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Exposure to the saturated free fatty acid palmitate alters microglia inflammatory response

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Molecular Neurodegeneration20138 (Suppl 1) :P42

  • Published:


  • Free Fatty Acid
  • Phagocytic Activity
  • Impaired Cognitive Function
  • High Calorie Diet
  • Diabetic People


High calorie diets with increased proportion of saturated fats, together with lack of exercise, are contributing to a growing number of obese and diabetic people in the world. It has been shown that obesity and type 2 diabetes increase the risk for developing dementia and Alzheimer’s disease [1]. Further, a correlation between high fat diets and impaired cognitive function has been proposed [2]. In addition, obesity is also linked to a chronic low grade systemic inflammation [3]. High fat diets have been shown to cause neuroinflammation [4], and neuroinflammation is in turn linked to neurodegeneration [5]. Microglia, the macrophages of the brain, have the ability to respond to environmental changes, and to display diverse phenotypes depending on the stimuli. Activated microglia are believed to play different roles that may either be neuroprotective or promote neurodegeneration [6]. It is therefore of importance to elucidate what effects free fatty acids (FFAs) have on microglia and how they affect microglia challenged with inflammatory stimuli.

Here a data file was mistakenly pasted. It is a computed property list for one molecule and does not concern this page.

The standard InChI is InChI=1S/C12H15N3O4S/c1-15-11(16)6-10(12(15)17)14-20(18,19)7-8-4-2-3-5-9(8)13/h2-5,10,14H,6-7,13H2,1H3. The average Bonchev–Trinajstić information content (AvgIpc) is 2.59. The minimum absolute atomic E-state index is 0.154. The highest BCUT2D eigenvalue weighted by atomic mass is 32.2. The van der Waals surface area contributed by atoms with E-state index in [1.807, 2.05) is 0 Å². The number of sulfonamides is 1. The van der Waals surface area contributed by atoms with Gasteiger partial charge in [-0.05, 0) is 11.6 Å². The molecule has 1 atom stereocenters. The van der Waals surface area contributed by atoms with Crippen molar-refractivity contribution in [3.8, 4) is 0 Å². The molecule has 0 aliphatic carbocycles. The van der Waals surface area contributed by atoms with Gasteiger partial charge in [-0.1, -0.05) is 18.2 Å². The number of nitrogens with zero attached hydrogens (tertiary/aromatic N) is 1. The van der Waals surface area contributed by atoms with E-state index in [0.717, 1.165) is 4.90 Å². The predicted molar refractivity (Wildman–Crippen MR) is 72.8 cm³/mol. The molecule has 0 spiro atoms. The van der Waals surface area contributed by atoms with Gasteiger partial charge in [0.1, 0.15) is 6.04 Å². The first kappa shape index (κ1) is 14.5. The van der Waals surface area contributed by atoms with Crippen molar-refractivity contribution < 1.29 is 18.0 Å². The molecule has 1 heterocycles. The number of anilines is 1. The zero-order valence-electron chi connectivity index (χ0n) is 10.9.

Our results indicate that the saturated FFA palmitate on its own induces alternative activation of BV-2 microglia cells. Further, pre-exposure to palmitate changed the response of microglia to lipopolysaccharide (LPS). We show that palmitate affects the mRNA levels of the pro-inflammatory cytokines interleukin-1β and interleukin-6. The transcription factor CCAAT/enhancer binding protein δ is also affected by pre-exposure to palmitate. Furthermore, the phagocytic activity of microglia was investigated using fluorescent beads. By analyzing the bead up-take by fluorescence activated cell sorting (FACS) we found that palmitate alone, as well as together with LPS, stimulated the phagocytic activity of microglia.


Thus, exposure of microglia to increased levels of free fatty acids may alter the consequences of classical inflammatory stimuli.

Authors’ Affiliations

Dept. of Neurochemistry Stockholm University, Stockholm, Sweden


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© Tracy et al; licensee BioMed Central Ltd. 2013

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